Violinist David Salness has attained international recognition as a performing artist and teacher. He has appeared in more than 25 countries and in 48 out of the 50 United States in such renowned venues as Carnegie Hall, Lincoln Center, Orchestra Hall in Chicago, Salle Pleyel and London’s Wigmore Hall. His performances are broadcast on National Public Radio, Radio France, Bavarian Radio and the British and Canadian Broadcast Corporations. His recordings are found on the RCA, Telarc and Centaur labels, amongst others.
A dedicated chamber musician, Salness was for twelve years a member of the Audubon Quartet and won the Deuxieme Grand Prix as a member of Nisaika in the 1984 Evian International String Quartet Competition. Formerly a performer with the historic Theater Chamber Players and currently founding artistic co-director of the Left Bank Concert Society, Salness is a member of the critically acclaimed Left Bank Quartet. He appears frequently in the greater Washington, D.C., area performing at the Kennedy Center, the Corcoran, National Gallery, the Phillips Collection, the Smithsonian and Hirschorn Museums, Strathmore Hall, Dumbarton Oaks, The Clarice Smith Performing Arts Center and the Library of Congress.
Salness has collaborated with members of the Guarneri, Juilliard, Orford, Moscow and Cleveland Quartets amongst others. Pianists with whom he has collaborated include Yefim Bronfman, Lydia Artimyw, Christopher O’Reilley, Jean Yves Thibaudet, Ruth Laredo, Vladimir Sokoloff, Jorge Bolet and Semour Lipkin. Salness is fortunate to have performed most of Brahms chamber music with Leon Fleisher, known as an expert in this repertoire.
An alumnus of the Interlochen Arts Academy, earning the Dendrinos Scholarship Chair and the Curtis Institute (having also attended the Cleveland Institute of Music), Salness studied with David Cerone, Jascha Brodsky, Ivan Galamian, Joseph Gingold and Karen Tuttle. Salness’s understanding of the historical practice of chamber music has been informed by his work with members of the Kolisch, Griller, Hungarian and Budapest Quartets. He has actively pursued his study of the music and performance traditions of Schoenberg, Webern, Berg, Bartók, Kodály, Ravel, Ysaýe and Barber under the direction of Eugene Lehner, Felix Galimir, Lorand Fenyves, Brodsky and Gingold, all of whom worked personally with some of these composers and are considered their chief exponents. At the Banff Center, Salness was privileged to work intensively with Zoltán Székely on Bartók’s Violin Concerto No. 2 (composed for and premiered by Székely) and several of the composer’s string quartets. Salness has performed Bartók’s string quartets many times over the past 30 years.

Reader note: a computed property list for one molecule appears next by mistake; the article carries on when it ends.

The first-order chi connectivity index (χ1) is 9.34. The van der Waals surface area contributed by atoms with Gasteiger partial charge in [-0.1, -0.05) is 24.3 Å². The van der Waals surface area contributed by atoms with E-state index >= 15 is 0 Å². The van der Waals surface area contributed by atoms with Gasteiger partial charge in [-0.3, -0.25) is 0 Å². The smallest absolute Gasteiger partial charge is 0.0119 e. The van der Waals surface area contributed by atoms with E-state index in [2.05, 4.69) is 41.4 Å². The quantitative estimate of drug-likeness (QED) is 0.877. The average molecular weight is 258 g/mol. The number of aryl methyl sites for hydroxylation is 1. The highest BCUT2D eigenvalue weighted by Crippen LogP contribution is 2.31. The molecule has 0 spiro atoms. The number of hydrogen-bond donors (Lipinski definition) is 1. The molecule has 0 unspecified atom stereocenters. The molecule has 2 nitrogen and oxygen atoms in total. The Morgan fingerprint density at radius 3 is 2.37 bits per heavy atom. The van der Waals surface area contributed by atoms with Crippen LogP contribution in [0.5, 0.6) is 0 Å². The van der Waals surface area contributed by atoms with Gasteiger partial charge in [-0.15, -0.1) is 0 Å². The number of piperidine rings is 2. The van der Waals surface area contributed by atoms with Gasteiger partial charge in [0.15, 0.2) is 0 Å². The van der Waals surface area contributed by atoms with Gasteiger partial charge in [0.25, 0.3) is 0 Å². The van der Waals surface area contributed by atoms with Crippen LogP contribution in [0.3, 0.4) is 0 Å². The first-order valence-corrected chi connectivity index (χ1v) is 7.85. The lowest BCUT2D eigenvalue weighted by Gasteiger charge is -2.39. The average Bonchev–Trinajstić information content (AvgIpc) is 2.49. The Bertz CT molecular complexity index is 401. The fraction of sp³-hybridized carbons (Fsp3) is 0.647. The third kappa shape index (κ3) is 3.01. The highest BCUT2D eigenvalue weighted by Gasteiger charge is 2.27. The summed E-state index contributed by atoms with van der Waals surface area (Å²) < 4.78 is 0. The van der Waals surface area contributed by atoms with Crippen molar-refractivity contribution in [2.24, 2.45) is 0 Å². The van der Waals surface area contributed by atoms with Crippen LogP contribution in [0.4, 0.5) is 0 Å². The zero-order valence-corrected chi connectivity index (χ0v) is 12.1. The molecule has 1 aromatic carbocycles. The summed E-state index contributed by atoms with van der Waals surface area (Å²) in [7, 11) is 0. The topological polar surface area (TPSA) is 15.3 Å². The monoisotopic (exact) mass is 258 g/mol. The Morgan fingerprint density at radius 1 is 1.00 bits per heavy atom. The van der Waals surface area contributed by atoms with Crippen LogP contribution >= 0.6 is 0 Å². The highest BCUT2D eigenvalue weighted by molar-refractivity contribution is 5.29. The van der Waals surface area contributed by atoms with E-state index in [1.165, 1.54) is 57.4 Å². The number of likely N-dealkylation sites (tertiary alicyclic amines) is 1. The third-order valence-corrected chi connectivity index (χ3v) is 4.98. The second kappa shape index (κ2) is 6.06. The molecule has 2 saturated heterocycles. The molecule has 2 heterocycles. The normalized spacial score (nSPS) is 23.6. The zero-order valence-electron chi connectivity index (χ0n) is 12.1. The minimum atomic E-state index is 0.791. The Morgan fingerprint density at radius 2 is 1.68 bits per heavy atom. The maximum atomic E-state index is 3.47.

He has enjoyed a long association with New York’s Chautauqua Institute and Festival and was selected to participate in the Aspen Festival’s elite Center for Advanced Quartet Studies as a member of the Cézanne Quartet. Other notable festivals include Ravinia, Newport, Banff, La Jolla and Lincoln Center’s Mostly Mozart Festival. He has appeared with the Concerto Soloists of Philadelphia, Orpheus Chamber Orchestra and the Brandenburg Ensemble of New York.
At the age of twenty and as the youngest member in the group, Salness was appointed concertmaster of the St. Louis Opera Orchestra. Throughout his orchestral career, he has performed under some of the most respected conductors including Eugene Ormandy, Zubin Mehta, Leonard Bernstein, Rafael Fruhbeck du Burgos, Robert Shaw, Helmuth Rilling, Andre Previn, Robert Spano and Leonard Slatkin. Salness was honored to perform in Carnegie Hall under the direction of Sergiu Celebidache in his long-anticipated U.S. debut and to study with him the application of phenomenology in chamber music performance. Salness is currently concertmaster of Northern Virginia’s Fairfax Symphony Orchestra.
Salness began his teaching career as assistant to David Cerone at the Curtis Institute and also the Meadowmount School of Music in New York, where he returned to serve for five years as a member of the Meadowmount Artist Faculty. Having also been a guest faculty member at John Hopkins’ Peabody Conservatory and Distinguished Teacher of Violin at the Brevard Music Center, he is currently professor of violin at the University of Maryland. Salness has taught or coached students who have garnered top prizes from such major international compositions as Indianapolis, Evian/Bordeaux, Portsmouth, Naumburg, Menuhin, Schneider and Banff.
Salness plays a beautiful example of the work of Pietro Giovanni Mantegazza built c.1785 in Milan. Born into a musical family, Salness began his study of the violin at the age of six, with his father as his first teacher.